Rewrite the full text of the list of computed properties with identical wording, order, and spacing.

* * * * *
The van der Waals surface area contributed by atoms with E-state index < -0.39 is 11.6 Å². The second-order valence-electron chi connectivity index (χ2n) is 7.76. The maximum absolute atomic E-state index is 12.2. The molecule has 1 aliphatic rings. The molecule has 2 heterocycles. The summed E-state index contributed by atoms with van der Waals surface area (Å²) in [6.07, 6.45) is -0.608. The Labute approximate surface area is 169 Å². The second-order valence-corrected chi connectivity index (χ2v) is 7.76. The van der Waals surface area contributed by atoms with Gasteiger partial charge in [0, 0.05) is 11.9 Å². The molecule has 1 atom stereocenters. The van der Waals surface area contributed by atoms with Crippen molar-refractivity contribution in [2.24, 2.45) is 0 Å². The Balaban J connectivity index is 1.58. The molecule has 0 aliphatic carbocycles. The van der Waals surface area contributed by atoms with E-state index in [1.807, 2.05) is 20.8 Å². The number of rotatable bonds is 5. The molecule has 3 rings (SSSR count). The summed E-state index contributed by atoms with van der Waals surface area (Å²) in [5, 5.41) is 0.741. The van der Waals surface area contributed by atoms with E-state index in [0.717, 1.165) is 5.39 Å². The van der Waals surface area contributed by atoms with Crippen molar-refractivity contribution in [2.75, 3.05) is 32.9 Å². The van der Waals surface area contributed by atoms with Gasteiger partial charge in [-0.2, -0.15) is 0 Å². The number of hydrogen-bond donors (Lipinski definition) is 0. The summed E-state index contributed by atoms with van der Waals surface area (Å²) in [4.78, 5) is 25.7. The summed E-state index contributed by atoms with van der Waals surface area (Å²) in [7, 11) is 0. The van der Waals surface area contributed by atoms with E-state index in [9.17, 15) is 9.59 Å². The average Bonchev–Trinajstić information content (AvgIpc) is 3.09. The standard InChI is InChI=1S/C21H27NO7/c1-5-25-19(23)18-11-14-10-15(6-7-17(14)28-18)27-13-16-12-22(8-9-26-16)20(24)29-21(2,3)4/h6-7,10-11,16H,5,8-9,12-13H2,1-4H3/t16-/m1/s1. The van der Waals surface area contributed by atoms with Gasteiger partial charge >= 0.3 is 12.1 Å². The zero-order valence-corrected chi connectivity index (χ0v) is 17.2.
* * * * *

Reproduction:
The van der Waals surface area contributed by atoms with E-state index < -0.39 is 11.6 Å². The second-order valence-electron chi connectivity index (χ2n) is 7.76. The maximum absolute atomic E-state index is 12.2. The molecule has 1 aliphatic rings. The molecule has 2 heterocycles. The summed E-state index contributed by atoms with van der Waals surface area (Å²) in [6.07, 6.45) is -0.608. The Labute approximate surface area is 169 Å². The second-order valence-corrected chi connectivity index (χ2v) is 7.76. The van der Waals surface area contributed by atoms with Gasteiger partial charge in [0, 0.05) is 11.9 Å². The molecule has 1 atom stereocenters. The van der Waals surface area contributed by atoms with Crippen molar-refractivity contribution in [2.24, 2.45) is 0 Å². The Balaban J connectivity index is 1.58. The molecule has 0 aliphatic carbocycles. The van der Waals surface area contributed by atoms with E-state index in [1.807, 2.05) is 20.8 Å². The number of rotatable bonds is 5. The molecule has 3 rings (SSSR count). The summed E-state index contributed by atoms with van der Waals surface area (Å²) in [5, 5.41) is 0.741. The van der Waals surface area contributed by atoms with E-state index in [0.717, 1.165) is 5.39 Å². The van der Waals surface area contributed by atoms with Crippen molar-refractivity contribution in [2.75, 3.05) is 32.9 Å². The van der Waals surface area contributed by atoms with Gasteiger partial charge in [-0.2, -0.15) is 0 Å². The number of hydrogen-bond donors (Lipinski definition) is 0. The summed E-state index contributed by atoms with van der Waals surface area (Å²) in [4.78, 5) is 25.7. The summed E-state index contributed by atoms with van der Waals surface area (Å²) in [7, 11) is 0. The van der Waals surface area contributed by atoms with E-state index in [9.17, 15) is 9.59 Å². The average Bonchev–Trinajstić information content (AvgIpc) is 3.09. The standard InChI is InChI=1S/C21H27NO7/c1-5-25-19(23)18-11-14-10-15(6-7-17(14)28-18)27-13-16-12-22(8-9-26-16)20(24)29-21(2,3)4/h6-7,10-11,16H,5,8-9,12-13H2,1-4H3/t16-/m1/s1. The van der Waals surface area contributed by atoms with Gasteiger partial charge >= 0.3 is 12.1 Å². The zero-order valence-corrected chi connectivity index (χ0v) is 17.2.